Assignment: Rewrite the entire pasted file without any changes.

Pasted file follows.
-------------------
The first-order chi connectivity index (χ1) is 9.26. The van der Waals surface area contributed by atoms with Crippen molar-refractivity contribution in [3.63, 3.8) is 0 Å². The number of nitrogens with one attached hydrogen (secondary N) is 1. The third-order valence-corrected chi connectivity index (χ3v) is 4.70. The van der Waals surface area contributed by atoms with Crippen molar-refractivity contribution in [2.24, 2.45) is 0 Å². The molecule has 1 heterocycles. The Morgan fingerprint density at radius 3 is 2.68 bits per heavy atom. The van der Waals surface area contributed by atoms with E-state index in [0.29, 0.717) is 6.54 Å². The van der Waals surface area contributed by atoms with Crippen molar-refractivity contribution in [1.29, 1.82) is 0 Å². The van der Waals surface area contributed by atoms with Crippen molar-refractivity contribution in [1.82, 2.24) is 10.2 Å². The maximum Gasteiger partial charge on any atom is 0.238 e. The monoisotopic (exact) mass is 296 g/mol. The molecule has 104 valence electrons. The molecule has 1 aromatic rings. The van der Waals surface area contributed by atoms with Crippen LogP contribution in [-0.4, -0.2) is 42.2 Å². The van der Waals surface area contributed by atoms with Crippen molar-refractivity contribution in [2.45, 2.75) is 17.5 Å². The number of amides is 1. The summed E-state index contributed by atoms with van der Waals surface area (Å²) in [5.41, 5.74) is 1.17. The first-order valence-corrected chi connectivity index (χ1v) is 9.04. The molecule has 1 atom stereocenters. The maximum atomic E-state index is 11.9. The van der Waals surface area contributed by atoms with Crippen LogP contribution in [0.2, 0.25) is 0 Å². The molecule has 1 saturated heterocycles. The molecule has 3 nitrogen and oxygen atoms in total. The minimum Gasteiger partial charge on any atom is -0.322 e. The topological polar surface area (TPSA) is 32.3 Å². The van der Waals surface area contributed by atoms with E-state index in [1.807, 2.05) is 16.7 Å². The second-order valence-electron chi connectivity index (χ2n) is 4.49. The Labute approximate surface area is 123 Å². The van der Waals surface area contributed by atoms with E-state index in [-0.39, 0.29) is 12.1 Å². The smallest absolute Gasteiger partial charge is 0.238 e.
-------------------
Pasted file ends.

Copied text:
The first-order chi connectivity index (χ1) is 9.26. The van der Waals surface area contributed by atoms with Crippen molar-refractivity contribution in [3.63, 3.8) is 0 Å². The number of nitrogens with one attached hydrogen (secondary N) is 1. The third-order valence-corrected chi connectivity index (χ3v) is 4.70. The van der Waals surface area contributed by atoms with Crippen molar-refractivity contribution in [2.24, 2.45) is 0 Å². The molecule has 1 heterocycles. The Morgan fingerprint density at radius 3 is 2.68 bits per heavy atom. The van der Waals surface area contributed by atoms with E-state index in [0.29, 0.717) is 6.54 Å². The van der Waals surface area contributed by atoms with Crippen molar-refractivity contribution in [1.29, 1.82) is 0 Å². The van der Waals surface area contributed by atoms with Crippen molar-refractivity contribution in [1.82, 2.24) is 10.2 Å². The maximum Gasteiger partial charge on any atom is 0.238 e. The monoisotopic (exact) mass is 296 g/mol. The molecule has 104 valence electrons. The molecule has 1 aromatic rings. The van der Waals surface area contributed by atoms with Crippen LogP contribution in [-0.4, -0.2) is 42.2 Å². The van der Waals surface area contributed by atoms with Crippen molar-refractivity contribution in [2.45, 2.75) is 17.5 Å². The number of amides is 1. The summed E-state index contributed by atoms with van der Waals surface area (Å²) in [5.41, 5.74) is 1.17. The first-order valence-corrected chi connectivity index (χ1v) is 9.04. The molecule has 1 atom stereocenters. The maximum atomic E-state index is 11.9. The van der Waals surface area contributed by atoms with Crippen LogP contribution in [0.2, 0.25) is 0 Å². The molecule has 1 saturated heterocycles. The molecule has 3 nitrogen and oxygen atoms in total. The minimum Gasteiger partial charge on any atom is -0.322 e. The topological polar surface area (TPSA) is 32.3 Å². The van der Waals surface area contributed by atoms with E-state index in [1.807, 2.05) is 16.7 Å². The second-order valence-electron chi connectivity index (χ2n) is 4.49. The Labute approximate surface area is 123 Å². The van der Waals surface area contributed by atoms with E-state index in [-0.39, 0.29) is 12.1 Å². The smallest absolute Gasteiger partial charge is 0.238 e.